So, I did promise lots of posts using the research I accumulated on my European adventure! (like that annoying relative with all their vacation slides, the ones that go on for hours and hours…).

Today I’ll talk a bit about my visit to Versailles, especially the Petit Trianon and the adorable Hameau (called on the rather confusing directional signs “Domaine de Marie Antoinette.” Hint: when you come to the fork in the pathways and it points left, go right). The Trianon just completed a year-long, $7 million renovation, meant to look as if the Queen and her friends had just stepped away for a moment. I was lucky to have a beautiful warm, sunny day, the perfect time to wander the gardens and daydream about going back in time about 230 years.

The Petit Trianon was built between 1762 and 1768, originally meant for Madame de Pompador, though she died before she could make use of it. It was then used a bit by Madame du Barry, but did not come into its own until 1774, when it was gifted to Marie Antoinette as her little retreat from the suffocating etiquette of Versailles (if you look at pics contrasting her bedrooms in the chateau and in the Trianon, you can see why she might need a break! Sorry about the fuzzy quality of the Trianon pic–I was in a hurry)

According to the booklets I bought, it’s a fine example of the transition from Roccoco style to the refined Neoclassical. The exterior is simple and elegant, essentially a big cube with four facades that reflect the part of the estate they face. The gardens around the house reflect the Queen’s interest in the more natural, “English” style of garden espoused by Rousseau, and features meandering paths, streams, and a little Temple of Love as well as a grotto. Inside, the rooms are airy and intimate, the perfect place to hang out with friends, play some music, have a little play in the cute little theater–get into some amorous trouble!

A short walk from the house (follow the little stream past the Temple and turn left, through the trees) there is the Hameau, the rustic retreat meant to look like a miniature (and cleaned-up) Norman peasant village. It comes complete with a dairy, mill, and farmhouse, and this is where the Queen and her friends would wear their simple little white muslin dresses and straw hats and chase sheep around. (On display was one of her milk buckets, porcelain from Sevres, fashioned to look like wood and decorated with the entwined MA monogram). The little gardens were in full autumn bloom, with pumpkins and apples, though the buildings can only be peeked at through doors and windows.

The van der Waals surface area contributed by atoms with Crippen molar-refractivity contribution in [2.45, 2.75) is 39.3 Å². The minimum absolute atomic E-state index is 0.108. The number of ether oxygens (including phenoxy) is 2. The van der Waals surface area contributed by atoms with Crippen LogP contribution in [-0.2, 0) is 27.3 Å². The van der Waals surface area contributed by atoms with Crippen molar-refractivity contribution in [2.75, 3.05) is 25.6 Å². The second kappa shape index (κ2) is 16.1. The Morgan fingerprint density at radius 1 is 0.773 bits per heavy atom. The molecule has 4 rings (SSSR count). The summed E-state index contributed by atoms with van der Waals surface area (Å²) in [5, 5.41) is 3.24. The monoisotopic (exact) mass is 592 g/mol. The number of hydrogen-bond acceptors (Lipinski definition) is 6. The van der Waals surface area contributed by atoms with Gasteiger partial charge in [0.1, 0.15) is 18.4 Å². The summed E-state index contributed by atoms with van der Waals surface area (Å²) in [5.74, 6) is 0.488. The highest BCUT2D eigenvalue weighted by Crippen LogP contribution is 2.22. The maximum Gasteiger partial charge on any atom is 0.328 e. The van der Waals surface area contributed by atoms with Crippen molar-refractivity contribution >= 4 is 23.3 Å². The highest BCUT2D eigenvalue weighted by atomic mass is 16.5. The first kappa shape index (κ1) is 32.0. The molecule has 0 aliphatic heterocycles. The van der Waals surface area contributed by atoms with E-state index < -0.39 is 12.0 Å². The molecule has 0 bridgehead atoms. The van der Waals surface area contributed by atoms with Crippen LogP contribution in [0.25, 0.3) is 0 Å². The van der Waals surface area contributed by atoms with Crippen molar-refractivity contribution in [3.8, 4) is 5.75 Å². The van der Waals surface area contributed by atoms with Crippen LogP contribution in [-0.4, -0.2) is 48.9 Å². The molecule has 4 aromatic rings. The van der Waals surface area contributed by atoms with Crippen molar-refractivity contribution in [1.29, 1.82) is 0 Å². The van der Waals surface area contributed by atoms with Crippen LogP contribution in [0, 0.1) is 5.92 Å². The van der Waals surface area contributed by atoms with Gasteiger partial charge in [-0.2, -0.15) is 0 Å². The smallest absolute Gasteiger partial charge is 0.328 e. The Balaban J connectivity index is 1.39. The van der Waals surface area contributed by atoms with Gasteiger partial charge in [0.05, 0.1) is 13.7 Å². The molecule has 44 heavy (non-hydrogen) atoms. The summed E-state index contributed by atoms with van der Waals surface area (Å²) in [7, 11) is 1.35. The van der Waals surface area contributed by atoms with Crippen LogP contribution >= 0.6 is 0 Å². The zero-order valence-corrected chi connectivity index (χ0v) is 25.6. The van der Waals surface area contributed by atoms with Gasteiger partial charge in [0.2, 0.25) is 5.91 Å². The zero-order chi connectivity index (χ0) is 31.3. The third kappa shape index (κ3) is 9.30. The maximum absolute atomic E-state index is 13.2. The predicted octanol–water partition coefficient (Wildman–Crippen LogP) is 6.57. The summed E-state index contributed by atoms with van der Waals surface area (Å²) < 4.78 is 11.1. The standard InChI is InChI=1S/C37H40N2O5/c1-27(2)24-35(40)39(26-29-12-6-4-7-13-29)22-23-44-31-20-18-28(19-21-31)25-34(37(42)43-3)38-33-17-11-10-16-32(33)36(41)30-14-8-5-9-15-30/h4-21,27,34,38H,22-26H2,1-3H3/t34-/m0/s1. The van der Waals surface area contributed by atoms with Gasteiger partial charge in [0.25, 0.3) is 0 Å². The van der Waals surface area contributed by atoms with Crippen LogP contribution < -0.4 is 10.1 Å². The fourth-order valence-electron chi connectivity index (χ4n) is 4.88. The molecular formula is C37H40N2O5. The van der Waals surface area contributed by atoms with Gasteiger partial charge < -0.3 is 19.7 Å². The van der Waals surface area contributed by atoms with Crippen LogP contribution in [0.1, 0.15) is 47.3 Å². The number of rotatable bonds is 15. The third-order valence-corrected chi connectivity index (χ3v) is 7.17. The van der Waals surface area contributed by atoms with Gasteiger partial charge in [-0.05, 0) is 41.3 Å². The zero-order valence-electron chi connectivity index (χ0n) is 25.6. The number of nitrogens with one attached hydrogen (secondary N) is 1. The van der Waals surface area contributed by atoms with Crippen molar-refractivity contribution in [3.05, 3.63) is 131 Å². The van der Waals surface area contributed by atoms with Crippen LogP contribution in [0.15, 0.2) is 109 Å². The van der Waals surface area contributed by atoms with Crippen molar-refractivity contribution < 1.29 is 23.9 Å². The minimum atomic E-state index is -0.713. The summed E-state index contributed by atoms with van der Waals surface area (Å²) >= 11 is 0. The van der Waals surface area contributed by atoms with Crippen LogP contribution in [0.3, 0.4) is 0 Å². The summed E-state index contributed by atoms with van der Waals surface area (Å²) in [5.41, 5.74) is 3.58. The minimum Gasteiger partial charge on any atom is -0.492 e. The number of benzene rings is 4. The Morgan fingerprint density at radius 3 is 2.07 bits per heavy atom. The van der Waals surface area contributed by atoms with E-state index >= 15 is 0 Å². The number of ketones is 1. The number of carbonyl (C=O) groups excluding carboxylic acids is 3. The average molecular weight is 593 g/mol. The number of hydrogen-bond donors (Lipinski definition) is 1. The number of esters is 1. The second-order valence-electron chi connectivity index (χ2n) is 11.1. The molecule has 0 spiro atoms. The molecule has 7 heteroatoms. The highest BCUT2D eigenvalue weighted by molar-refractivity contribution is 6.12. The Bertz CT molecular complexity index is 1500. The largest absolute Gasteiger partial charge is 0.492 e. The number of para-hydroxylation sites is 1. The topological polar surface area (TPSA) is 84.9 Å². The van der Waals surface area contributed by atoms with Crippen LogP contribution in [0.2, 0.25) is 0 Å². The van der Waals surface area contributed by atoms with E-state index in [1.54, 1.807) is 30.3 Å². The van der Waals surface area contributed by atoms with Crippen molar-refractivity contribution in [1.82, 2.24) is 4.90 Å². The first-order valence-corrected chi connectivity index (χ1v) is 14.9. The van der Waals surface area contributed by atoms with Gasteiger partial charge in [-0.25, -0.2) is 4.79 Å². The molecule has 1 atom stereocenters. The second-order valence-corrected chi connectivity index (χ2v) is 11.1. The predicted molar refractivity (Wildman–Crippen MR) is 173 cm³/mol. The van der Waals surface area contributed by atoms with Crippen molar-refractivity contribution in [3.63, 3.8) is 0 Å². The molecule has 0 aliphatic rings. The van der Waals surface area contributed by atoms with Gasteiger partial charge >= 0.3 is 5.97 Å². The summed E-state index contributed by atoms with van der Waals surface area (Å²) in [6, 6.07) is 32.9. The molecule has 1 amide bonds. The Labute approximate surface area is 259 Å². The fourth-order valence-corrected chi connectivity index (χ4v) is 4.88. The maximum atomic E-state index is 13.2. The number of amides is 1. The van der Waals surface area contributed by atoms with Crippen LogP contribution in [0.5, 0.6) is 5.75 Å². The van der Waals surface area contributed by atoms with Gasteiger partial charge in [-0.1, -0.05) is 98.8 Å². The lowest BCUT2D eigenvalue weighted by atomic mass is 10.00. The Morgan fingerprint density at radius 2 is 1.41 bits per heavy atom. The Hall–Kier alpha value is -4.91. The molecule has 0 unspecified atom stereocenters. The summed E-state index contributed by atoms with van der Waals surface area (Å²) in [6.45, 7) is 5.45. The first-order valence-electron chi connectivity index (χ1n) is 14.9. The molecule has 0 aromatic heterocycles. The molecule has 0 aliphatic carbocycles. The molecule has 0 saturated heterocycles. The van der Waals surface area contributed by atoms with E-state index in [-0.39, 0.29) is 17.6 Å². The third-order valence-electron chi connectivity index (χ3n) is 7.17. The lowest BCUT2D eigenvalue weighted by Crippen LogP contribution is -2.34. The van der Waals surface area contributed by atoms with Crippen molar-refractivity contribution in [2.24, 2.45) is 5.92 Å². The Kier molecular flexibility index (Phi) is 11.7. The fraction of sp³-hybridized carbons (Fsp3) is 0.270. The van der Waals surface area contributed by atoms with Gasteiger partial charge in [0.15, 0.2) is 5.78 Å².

It was here, while sheltering from the rain in the grotto, that the Queen learned an angry mob was on its way from Paris. She returned at once to the chateau, and never saw the Petit Trianon again.

I had the most wonderful afternoon wandering around here, picturing what it all must have been like! I wished I had a muslin gown and little lamb to make it all complete. (Though I’m sure the other tourists around thought I was crazy enough already, the way I ran about exclaiming over everything…)

What would be your favorite part of Versailles? Or of any historical site? Do you go a little crazy there, like I do??

And next week we will move across the channel (and back even further in time) to the Tower of London…